• The promoter metal and base metal, when present, may be deposited in or on the refractory support by any method known in the art. Without limiting the scope of the invention, acceptable methods include incipient wetness impregnation, chemical vapor deposition, co-precipitation, and the like. Preferably, the base and promoter metals are deposited by the incipient wetness technique. [0038]
  • The preferred embodiments of the processes of the present invention employ a hydrocarbon feedstock and an oxidant feedstock that are mixed to yield a reactant mixture, which is sometimes referred to herein as the reactant gas mixture. Preferably, the hydrocarbon feedstock comprises one or more alkanes having between two and ten carbon atoms. More preferably, the hydrocarbon feedstock comprises one or more alkanes having between two and five carbon atoms. Without limiting the scope of the invention, representative examples of acceptable alkanes are ethane, propane, butane, isobutane and pentane. The hydrocarbon feedstock preferably comprises ethane. [0039]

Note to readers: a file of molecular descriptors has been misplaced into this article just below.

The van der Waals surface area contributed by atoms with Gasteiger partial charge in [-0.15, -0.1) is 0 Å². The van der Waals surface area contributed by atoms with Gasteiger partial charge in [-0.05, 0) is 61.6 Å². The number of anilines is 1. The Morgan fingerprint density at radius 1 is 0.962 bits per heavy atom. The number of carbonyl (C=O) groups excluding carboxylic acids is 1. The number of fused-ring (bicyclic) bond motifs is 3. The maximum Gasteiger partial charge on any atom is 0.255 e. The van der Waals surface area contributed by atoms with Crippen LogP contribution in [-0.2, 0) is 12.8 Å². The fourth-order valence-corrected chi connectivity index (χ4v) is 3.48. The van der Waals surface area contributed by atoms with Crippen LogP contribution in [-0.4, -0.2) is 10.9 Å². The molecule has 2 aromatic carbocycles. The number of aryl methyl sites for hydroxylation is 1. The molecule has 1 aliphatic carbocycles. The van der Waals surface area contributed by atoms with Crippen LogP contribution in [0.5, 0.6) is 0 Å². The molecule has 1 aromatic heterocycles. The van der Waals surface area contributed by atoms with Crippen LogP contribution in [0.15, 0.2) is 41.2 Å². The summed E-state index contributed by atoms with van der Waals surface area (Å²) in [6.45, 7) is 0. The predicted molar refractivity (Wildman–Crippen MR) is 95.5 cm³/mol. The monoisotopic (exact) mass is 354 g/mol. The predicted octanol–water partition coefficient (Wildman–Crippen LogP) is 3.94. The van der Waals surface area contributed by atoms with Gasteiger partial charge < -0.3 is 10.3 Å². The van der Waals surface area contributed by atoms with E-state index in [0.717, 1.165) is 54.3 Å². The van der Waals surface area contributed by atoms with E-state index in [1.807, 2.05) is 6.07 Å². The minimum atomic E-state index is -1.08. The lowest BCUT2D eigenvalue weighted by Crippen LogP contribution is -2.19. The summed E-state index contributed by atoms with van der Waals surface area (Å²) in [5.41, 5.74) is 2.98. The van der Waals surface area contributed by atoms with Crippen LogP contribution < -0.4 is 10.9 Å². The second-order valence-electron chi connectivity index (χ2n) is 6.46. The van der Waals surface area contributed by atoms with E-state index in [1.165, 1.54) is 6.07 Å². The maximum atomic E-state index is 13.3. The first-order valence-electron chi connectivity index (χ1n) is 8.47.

• The oxidant feedstock comprises an oxidant capable of oxidizing at least a portion of the hydrocarbon feedstock. Appropriate oxidants may include, but are not limited to, I[0040] 2, O2, N2O, CO2 and SO2. Use of the oxidant shifts the equilibrium of the dehydrogenation reaction toward complete conversion through the formation of compounds containing the abstracted hydrogen (e.g., H2O, H1 and H2S). Preferably, the oxidant comprises a molecular oxygen-containing gas. Without limiting the scope of the invention, representative examples of acceptable molecular oxygen-containing gas feedstocks include pure oxygen gas, air and O2-enriched air.
  • As depicted in equation [4], the complete combustion of an alkane requires a stoichiometrically predictable quantity of oxygen: [0041]
  • CnH2n+2+[(3n+1)/2]O2 →nCO2 +[n+1]H2O  [4].